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Differing Views of Chapter 16

February 28, 2012
Posted at 4:17 pm

Well, I thought this would be a fun chapter, especially coming after the slowdown in the story over the course of the New Orleans segment. However I've gotten somewhat mixed reviews so far. Here are two of them:

1) One comment I'd make is that Gail needs to be more
believable, since she's a main character.

For example, it's hard to believe that an
experienced police officer would let Alex wander
through crowds in New Orleans when it's such a
threat environment.

It also seemed far-fetched that Alex wouldn't
(fairly quickly) just make contact with Patricia
and arrange to rendezvous somewhere other than the
center of New Orleans. With all the Seers around,
I'm sure one of them could have suggested a good
place to have such a rendezvous and then directed
them to it.

I understand the need for drama and tension, but
there needs to be realism as well, or it's just
not believable.

2) a very good read this week as
far as I am concerned, an introspective start by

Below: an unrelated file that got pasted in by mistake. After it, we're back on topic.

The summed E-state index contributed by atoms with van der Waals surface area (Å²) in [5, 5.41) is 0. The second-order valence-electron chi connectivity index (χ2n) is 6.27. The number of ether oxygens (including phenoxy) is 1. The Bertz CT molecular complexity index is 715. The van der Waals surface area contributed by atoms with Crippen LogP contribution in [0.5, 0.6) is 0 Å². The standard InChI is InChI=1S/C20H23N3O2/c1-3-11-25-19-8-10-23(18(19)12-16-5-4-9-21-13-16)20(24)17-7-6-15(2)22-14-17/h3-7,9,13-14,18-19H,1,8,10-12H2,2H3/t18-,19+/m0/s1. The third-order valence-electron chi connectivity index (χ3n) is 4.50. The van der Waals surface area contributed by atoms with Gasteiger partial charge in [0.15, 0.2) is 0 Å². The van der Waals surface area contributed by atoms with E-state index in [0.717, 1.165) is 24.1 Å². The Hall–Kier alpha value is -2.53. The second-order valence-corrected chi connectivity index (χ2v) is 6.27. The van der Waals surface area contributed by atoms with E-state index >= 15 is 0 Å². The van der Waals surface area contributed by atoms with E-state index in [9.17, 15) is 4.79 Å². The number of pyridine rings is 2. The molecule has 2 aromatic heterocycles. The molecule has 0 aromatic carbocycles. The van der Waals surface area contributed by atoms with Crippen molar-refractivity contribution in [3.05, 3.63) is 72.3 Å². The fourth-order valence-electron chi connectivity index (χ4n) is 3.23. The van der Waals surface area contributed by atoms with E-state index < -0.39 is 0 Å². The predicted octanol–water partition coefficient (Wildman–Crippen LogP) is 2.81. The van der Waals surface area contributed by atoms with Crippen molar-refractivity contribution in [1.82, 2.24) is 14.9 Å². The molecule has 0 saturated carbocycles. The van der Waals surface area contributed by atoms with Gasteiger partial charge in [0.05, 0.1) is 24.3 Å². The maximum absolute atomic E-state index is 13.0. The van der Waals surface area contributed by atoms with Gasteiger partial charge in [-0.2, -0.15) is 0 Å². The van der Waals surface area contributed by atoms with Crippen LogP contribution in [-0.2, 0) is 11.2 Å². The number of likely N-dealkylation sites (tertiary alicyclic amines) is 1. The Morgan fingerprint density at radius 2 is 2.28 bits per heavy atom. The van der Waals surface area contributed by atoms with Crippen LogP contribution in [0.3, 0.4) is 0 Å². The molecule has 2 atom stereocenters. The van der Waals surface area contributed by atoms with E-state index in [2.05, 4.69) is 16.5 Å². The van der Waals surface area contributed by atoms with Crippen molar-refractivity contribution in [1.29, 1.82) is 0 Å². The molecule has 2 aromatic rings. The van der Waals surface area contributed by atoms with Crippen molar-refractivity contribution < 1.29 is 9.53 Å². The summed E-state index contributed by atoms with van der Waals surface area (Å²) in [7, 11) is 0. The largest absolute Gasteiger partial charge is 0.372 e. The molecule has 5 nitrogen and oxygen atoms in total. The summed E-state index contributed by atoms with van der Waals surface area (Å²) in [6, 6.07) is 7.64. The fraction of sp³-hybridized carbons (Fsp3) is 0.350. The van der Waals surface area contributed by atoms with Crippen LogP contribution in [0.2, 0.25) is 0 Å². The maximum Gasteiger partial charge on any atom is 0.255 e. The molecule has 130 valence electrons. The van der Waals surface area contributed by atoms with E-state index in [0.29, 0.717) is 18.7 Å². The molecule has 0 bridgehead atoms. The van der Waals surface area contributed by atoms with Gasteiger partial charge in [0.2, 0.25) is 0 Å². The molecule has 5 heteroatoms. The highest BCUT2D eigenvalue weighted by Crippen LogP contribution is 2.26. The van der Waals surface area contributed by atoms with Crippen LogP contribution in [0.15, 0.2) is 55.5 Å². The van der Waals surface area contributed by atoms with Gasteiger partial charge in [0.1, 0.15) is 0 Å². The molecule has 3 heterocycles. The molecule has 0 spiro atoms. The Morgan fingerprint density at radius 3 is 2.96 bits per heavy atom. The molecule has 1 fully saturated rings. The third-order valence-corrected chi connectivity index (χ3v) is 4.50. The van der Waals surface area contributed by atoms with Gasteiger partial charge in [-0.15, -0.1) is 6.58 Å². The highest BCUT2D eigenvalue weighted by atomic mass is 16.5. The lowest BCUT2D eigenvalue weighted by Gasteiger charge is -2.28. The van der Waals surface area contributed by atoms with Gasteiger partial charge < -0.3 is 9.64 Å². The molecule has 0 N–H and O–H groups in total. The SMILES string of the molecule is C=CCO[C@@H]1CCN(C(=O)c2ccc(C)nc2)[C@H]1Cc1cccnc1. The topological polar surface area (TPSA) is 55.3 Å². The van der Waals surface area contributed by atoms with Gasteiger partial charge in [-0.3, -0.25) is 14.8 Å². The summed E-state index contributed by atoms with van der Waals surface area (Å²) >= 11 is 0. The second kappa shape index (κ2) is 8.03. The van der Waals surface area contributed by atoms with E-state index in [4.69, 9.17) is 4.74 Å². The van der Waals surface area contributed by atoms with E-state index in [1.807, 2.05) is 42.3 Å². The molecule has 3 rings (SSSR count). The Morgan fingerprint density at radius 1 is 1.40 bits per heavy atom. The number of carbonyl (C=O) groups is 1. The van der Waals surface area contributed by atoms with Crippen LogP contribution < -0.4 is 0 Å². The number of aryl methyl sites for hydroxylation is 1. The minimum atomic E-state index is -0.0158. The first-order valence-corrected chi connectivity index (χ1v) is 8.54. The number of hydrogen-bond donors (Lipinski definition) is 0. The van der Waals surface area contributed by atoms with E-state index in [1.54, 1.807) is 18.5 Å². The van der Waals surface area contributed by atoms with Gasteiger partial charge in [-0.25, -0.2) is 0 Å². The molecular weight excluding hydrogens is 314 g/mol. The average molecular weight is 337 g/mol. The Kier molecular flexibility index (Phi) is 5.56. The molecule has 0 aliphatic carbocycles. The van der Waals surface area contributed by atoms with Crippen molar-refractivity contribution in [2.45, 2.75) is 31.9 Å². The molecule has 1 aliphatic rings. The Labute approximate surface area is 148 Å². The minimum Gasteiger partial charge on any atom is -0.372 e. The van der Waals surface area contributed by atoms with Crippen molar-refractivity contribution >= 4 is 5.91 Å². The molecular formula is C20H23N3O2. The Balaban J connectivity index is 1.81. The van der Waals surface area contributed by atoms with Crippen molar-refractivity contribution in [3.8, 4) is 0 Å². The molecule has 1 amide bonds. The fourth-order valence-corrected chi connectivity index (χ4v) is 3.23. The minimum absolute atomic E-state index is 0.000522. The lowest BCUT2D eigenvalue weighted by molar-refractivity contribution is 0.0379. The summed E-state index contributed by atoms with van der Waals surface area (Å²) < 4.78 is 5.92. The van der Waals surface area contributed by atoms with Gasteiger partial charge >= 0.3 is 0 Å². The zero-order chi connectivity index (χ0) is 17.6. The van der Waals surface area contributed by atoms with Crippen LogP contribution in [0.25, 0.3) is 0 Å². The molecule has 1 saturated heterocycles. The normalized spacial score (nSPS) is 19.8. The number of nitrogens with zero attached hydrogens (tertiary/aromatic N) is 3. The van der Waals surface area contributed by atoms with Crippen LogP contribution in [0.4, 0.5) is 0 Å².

Cate, giving a good grounding in how she is
working things out, followed by a bit of danger
spiked by having his name called out, then a bit
of Alex working,and an intriguing meeting with a
strange woman who helps them out, who does not fit
any of the known parameters, just begging the
question who was she.

As you can see, two VERY different takes on the same chapter.

As far the criticisms go, I was aware that I was stretching things a bit with the chapter, but I still felt it necessary to include most of the events. The thinking was that:

1) Though Alex was in a potentially dangerous environment, he wasn't in any immediate danger since no one knew what he looked like, and even though many people knew 'the Angel of New Orleans' was named "Alex", there are plenty of Alex's in the world. Thus they were more concerned with not attracting attention than in hiding.
2) The reason why they didn't just 'call Patricia and make other arrangements' is that they tried, but through a series of complications (heavy traffic, last minute packing, late arrivals, etc.) they had troubles.
3) Although it was unfortunately of Gail to abandon Alex on his own, her immediate fear was the man before her, she she focused on him (the reporter) while allowing Alex to escape unharmed.

These may not be the best excuses in the world, but they were my thinking/rationalizations at the time.

Finally, regarding the other issues raised, Alex's 'mysterious benefactor' represents one of those constant mysteries, the unknown person who sometimes show up to help who never get thanked and who don't do it looking for thanks.

It seems clear she's associated with the movement, despite being a 'normal' type 3, so it looks like she was a friend or family member who'd been drafted into helping keep tabs on the protests. But Alex is unlikely to ever know any more than that about her.